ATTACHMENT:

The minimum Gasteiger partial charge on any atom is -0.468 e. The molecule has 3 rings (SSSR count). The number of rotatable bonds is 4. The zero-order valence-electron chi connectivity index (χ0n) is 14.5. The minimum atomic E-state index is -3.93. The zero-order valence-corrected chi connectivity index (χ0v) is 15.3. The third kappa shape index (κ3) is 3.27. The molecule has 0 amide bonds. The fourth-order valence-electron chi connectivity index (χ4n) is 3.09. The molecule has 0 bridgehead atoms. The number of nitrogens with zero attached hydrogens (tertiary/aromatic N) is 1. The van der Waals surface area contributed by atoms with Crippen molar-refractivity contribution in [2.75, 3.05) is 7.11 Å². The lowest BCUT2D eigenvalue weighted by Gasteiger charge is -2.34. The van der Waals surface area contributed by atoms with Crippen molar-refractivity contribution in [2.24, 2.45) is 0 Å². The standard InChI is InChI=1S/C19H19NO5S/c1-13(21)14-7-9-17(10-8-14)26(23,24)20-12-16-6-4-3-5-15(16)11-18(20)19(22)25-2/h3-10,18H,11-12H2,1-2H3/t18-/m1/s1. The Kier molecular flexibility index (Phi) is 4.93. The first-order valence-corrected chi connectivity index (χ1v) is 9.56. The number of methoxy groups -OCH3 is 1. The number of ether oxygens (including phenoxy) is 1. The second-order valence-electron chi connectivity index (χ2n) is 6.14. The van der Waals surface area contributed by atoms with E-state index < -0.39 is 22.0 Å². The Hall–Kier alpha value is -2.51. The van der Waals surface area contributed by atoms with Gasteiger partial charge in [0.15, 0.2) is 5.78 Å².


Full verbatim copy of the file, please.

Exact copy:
The minimum Gasteiger partial charge on any atom is -0.468 e. The molecule has 3 rings (SSSR count). The number of rotatable bonds is 4. The zero-order valence-electron chi connectivity index (χ0n) is 14.5. The minimum atomic E-state index is -3.93. The zero-order valence-corrected chi connectivity index (χ0v) is 15.3. The third kappa shape index (κ3) is 3.27. The molecule has 0 amide bonds. The fourth-order valence-electron chi connectivity index (χ4n) is 3.09. The molecule has 0 bridgehead atoms. The number of nitrogens with zero attached hydrogens (tertiary/aromatic N) is 1. The van der Waals surface area contributed by atoms with Crippen molar-refractivity contribution in [2.75, 3.05) is 7.11 Å². The lowest BCUT2D eigenvalue weighted by Gasteiger charge is -2.34. The van der Waals surface area contributed by atoms with Crippen molar-refractivity contribution in [2.24, 2.45) is 0 Å². The standard InChI is InChI=1S/C19H19NO5S/c1-13(21)14-7-9-17(10-8-14)26(23,24)20-12-16-6-4-3-5-15(16)11-18(20)19(22)25-2/h3-10,18H,11-12H2,1-2H3/t18-/m1/s1. The Kier molecular flexibility index (Phi) is 4.93. The first-order valence-corrected chi connectivity index (χ1v) is 9.56. The number of methoxy groups -OCH3 is 1. The number of ether oxygens (including phenoxy) is 1. The second-order valence-electron chi connectivity index (χ2n) is 6.14. The van der Waals surface area contributed by atoms with E-state index < -0.39 is 22.0 Å². The Hall–Kier alpha value is -2.51. The van der Waals surface area contributed by atoms with Gasteiger partial charge in [0.15, 0.2) is 5.78 Å².